Are you as tired as I am of the talk about the entitled boomerang generation of lazy kids who are living in our homes, eating our food and wasting away their young lives? We are told that we have coddled and babied and supported them unconditionally, creating these great big blobs of uselessness who are unable to do much more than play video games and make sandwiches. One industrious website has even gone so far as to draw up a contract for boomerang kids and their parents to sign, which can be yours for the low price of only $14.95. I mean, come on!
The term "helicopter parent" is inextricably tied to the perceived downfall of this generation of seemingly pampered and unmotivated young adults. Nightmare stories abound of parents calling potential employers to find out why their little boy or girl didn't get the job, or even going along to interviews -- as was reported by smartmoney.com:
And yes, some parents even show up at their kid's job interview. Stuart Friedman, president of Chicago consulting firm Progressive Management Associates, will never forget the time he helped a financial-software client interview candidates for an entry-level position. In walked not one but three well-dressed hopefuls -- a fresh-faced college grad and his proud parents. Mom and Dad were on hand, the grad explained, to make sure he got "a fair opportunity to get this job." Friedman says he tried hard to stifle his befuddlement: "You can't sweat. You can't show any reaction."
This is not the norm, of course. It's an extreme example of the helicopter parent coming in for a landing at a most inappropriate time.
I was a helicopter parent at times -- as were most of the parents I know. We all want to help our kids succeed, and some need a little more help than others. But I would like to propose a different title that I think is a bit more descriptive of how I -- and many others -- approached the obstacles and challenges of raising our children: the Propeller Parents. These parents didn't necessarily hover and intervene at every bump in the road or glitch that came their way. What the Propeller Parents did was give their kids the impetus to succeed through strong (and admittedly sometimes overbearing) encouragement to do their best academically and at their extracurricular activities. They saw the ridiculously low admission rates at top schools and the impossibly high number of students applying to colleges and they got a little nervous. Can you blame them? No parent wants to feel as if they've missed the chance to encourage their children to reach their fullest potential -- hence the Propeller Parents.
Now these over-achieving and super-charged kids are graduating from college with a degree and few job prospects -- though from what I can see around me, many of them are doing just fine. The bad job market is making it difficult for many, but not for everyone.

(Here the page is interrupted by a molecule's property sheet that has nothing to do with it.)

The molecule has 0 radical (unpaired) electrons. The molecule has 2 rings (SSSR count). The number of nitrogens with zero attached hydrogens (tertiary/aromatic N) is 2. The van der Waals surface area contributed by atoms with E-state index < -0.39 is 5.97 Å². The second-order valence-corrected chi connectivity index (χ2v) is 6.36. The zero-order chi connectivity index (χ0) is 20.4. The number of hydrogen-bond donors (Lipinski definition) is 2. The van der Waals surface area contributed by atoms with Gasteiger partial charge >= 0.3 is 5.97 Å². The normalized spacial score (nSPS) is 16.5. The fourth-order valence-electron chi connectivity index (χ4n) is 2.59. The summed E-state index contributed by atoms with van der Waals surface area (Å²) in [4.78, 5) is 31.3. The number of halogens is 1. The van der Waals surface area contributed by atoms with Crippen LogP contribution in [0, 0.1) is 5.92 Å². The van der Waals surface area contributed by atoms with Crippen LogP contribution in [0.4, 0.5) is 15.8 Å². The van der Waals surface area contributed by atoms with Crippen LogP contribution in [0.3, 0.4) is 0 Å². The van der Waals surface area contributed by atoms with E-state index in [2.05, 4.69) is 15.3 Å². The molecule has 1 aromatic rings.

Some of these young adults may not be making enough money to be fully independent -- especially in large cities like Los Angeles and New York -- but they are working hard at the jobs they have and dreaming big about their future. Financially, many are in a bind, as reported by ABCnews.go.com:
Today's young adults graduated into one of the worst recessions since the depression and carry a crippling college debt burden. Above the national average of 9%, unemployment rates spike to 14.2% among 20- to 24-year-olds and 10.2% in the 25 to 29 bracket. Meanwhile, the average four-year college student borrowed $24,000 in 2009-double the $12,000 she borrowed in 1993.
And this means many must live at home in order to save up enough to start their lives as more or less independent people.
Let's not put all the blame for out-of-work young people on the parents for creating a generation of entitled monsters who don't want to work hard -- it simply isn't true. There will always be lazy people -- and certainly some of them are our adult children. But consider this: how many baby-boomers spent years of their early adulthood on a path to enlightenment that was paved with sex, drugs and rock and roll?
Unfortunately at this point in time it couldn't be more difficult for our twenty-somethings to find work that both pays well and is interesting and challenging, forcing many to find jobs that don't allow them to be fully independent and self-sufficient -- not to mention that many of them are underemployed. We did what we thought was best for our kids -- and I believe the majority of our kids are trying to do the best they can for themselves as well.
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